Sometimes, disruptive startups target populations that can be overlooked. At Georgetown University’s McDonough School of Business, Mackenzie Loy opened The New Majority. She uses equity crowdfunding to support startups whose services deliver community impact. Along the way, Loy adds, these investments enable “historically marginalized and underrepresented communities to invest in each other.” After joining MIT’s Sloan School of Management, Megan Krishnamurthy and Hannah Rose Potter came upon an epiphany: a majority of Millennial women felt isolated and lonely professionally. In response, the duo started Something Brazen, where trained facilitators support 5-7 member support groups. And the response, to say the least, reflected the need.
“Within one week of launching our website to the public this past summer, we had 250+ women sign up for our paid pilot, which was held this fall in New York City,” Krishnamurthy explains. “It was amazing to see how much interest there was in our first product. We instantly knew that we were onto something.”
GIVING EVERYONE THE CAPABILITIES OF A DATA SCIENTIST
For many MBA disruptive startups, technology is the differentiator. The More Watter Co., a startup launched from the Johns Hopkins Carey Business School, connects exercise data from devices like Fitbit with comparable data and resources to create customized fitness regimens. IE Business School’s Better Than Good also takes a personalized approach to preventive healthcare, adding a rewards system from wellness partners to engage and reward users. However, technology is truly the driver at Hue, a Harvard Business School startup. An AI platform catering to the beauty shopper, Hue was launched by three HBS women with executive experience at Google, L’Oreal, and Airbnb. Aside from successful track records in product development, marketing, and analytics, the trio also shared another similarity: none could find makeup products that matched their skin tones. Soon enough, they learned that three-fourths of women share the same struggle. In response, they created a community of beauty consumers, from all skin tones, to guide makeup choices.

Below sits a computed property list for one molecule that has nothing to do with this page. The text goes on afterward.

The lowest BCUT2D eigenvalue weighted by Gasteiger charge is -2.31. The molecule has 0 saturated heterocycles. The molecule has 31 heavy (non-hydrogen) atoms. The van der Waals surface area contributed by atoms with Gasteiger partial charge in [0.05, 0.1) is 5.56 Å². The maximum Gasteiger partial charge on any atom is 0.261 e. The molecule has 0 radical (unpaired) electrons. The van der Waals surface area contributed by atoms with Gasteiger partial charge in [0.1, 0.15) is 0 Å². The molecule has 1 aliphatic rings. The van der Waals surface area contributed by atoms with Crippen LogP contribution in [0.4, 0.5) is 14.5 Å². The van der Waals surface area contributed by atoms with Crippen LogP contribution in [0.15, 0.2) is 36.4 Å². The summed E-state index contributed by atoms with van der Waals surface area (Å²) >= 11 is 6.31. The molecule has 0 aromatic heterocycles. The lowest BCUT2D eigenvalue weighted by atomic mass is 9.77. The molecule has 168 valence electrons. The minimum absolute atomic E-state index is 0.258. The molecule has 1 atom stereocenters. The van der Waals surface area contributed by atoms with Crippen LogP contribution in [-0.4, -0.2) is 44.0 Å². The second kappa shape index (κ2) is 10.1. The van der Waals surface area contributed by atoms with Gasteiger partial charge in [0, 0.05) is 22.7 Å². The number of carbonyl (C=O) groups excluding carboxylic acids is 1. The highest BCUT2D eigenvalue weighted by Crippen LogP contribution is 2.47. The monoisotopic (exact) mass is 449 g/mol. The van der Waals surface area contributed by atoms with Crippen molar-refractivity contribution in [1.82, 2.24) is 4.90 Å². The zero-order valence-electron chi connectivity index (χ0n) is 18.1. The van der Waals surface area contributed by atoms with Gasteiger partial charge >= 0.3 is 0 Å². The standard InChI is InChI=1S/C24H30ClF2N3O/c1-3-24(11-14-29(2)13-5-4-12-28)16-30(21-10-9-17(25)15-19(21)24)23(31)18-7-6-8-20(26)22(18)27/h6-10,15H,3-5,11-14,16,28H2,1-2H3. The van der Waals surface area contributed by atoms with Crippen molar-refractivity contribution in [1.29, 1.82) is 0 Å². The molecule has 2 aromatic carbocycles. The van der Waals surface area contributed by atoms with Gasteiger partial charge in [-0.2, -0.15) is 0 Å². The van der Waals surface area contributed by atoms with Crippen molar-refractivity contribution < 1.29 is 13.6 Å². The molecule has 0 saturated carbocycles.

“Hue’s technology matches shoppers to their Hue Twins™ – a community of real people who share the same skin tone, skin type, purchase history or beauty preferences as you,” says co-founder Janvi Shah. “We directly integrate on beauty brands’ and retailers’ websites, so shoppers can browse authentic video and photo reviews from their recommended Hue Twins™ to get a clear view of how a product looks on real people like them.”
Sometimes, MBA founders just put a new spin on an old problem. How do you turn buying second-hand clothing into a satisfying experience? Check out Beni, a venture launched out of Northwestern University Kellogg School, which uses a browser extension to direct online users to resale outlets offering the same items. Want a yummy ice cream? Head to St. Louis for Ice Cream For Bears, a concoction from Washington University alum Tim Berg, which uses raw sugar to sweeten the mix. Let’s not forget TrovBase, the pride of Sam Jordan – a spring grad of New York University’s Stern School. She describes her solution as a data management platform that democratizes the collection, analysis, and management of data. In other words, it provides consumers with the capabilities of a data scientist. For academics, that reduces the potential for mistakes that can result in research being retracted – a major plus for a segment where 60% of its members lack formal data management training.
“We wanted to build a tool that acts as methodological insurance,” Jordan notes. “We take care of validation and give researchers the confidence that their data is accurate and that they are doing analysis like an expert data scientist.”
Page 3: In-depth profiles of 43 MBA founders.